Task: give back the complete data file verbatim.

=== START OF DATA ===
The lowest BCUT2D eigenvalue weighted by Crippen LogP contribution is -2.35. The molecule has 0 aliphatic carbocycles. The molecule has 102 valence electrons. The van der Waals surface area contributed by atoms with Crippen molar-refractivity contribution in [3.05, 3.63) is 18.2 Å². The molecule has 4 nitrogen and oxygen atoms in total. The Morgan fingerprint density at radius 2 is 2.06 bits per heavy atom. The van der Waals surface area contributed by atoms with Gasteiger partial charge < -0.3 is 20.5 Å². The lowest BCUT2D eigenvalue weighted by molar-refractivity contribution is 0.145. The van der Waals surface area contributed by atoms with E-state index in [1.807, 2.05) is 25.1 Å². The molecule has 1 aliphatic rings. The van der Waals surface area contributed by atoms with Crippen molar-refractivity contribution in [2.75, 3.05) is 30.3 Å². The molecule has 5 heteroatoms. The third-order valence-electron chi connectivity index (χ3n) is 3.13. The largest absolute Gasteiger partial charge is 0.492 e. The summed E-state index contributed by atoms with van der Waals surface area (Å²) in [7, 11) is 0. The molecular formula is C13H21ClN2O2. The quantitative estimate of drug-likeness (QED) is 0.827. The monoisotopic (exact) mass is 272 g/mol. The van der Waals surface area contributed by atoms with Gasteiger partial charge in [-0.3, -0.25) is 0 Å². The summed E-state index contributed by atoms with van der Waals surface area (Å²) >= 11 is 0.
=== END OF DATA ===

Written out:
The lowest BCUT2D eigenvalue weighted by Crippen LogP contribution is -2.35. The molecule has 0 aliphatic carbocycles. The molecule has 102 valence electrons. The van der Waals surface area contributed by atoms with Crippen molar-refractivity contribution in [3.05, 3.63) is 18.2 Å². The molecule has 4 nitrogen and oxygen atoms in total. The Morgan fingerprint density at radius 2 is 2.06 bits per heavy atom. The van der Waals surface area contributed by atoms with Gasteiger partial charge < -0.3 is 20.5 Å². The lowest BCUT2D eigenvalue weighted by molar-refractivity contribution is 0.145. The van der Waals surface area contributed by atoms with E-state index in [1.807, 2.05) is 25.1 Å². The molecule has 1 aliphatic rings. The van der Waals surface area contributed by atoms with Crippen molar-refractivity contribution in [2.75, 3.05) is 30.3 Å². The molecule has 5 heteroatoms. The third-order valence-electron chi connectivity index (χ3n) is 3.13. The largest absolute Gasteiger partial charge is 0.492 e. The summed E-state index contributed by atoms with van der Waals surface area (Å²) in [7, 11) is 0. The molecular formula is C13H21ClN2O2. The quantitative estimate of drug-likeness (QED) is 0.827. The monoisotopic (exact) mass is 272 g/mol. The van der Waals surface area contributed by atoms with Gasteiger partial charge in [-0.3, -0.25) is 0 Å². The summed E-state index contributed by atoms with van der Waals surface area (Å²) >= 11 is 0.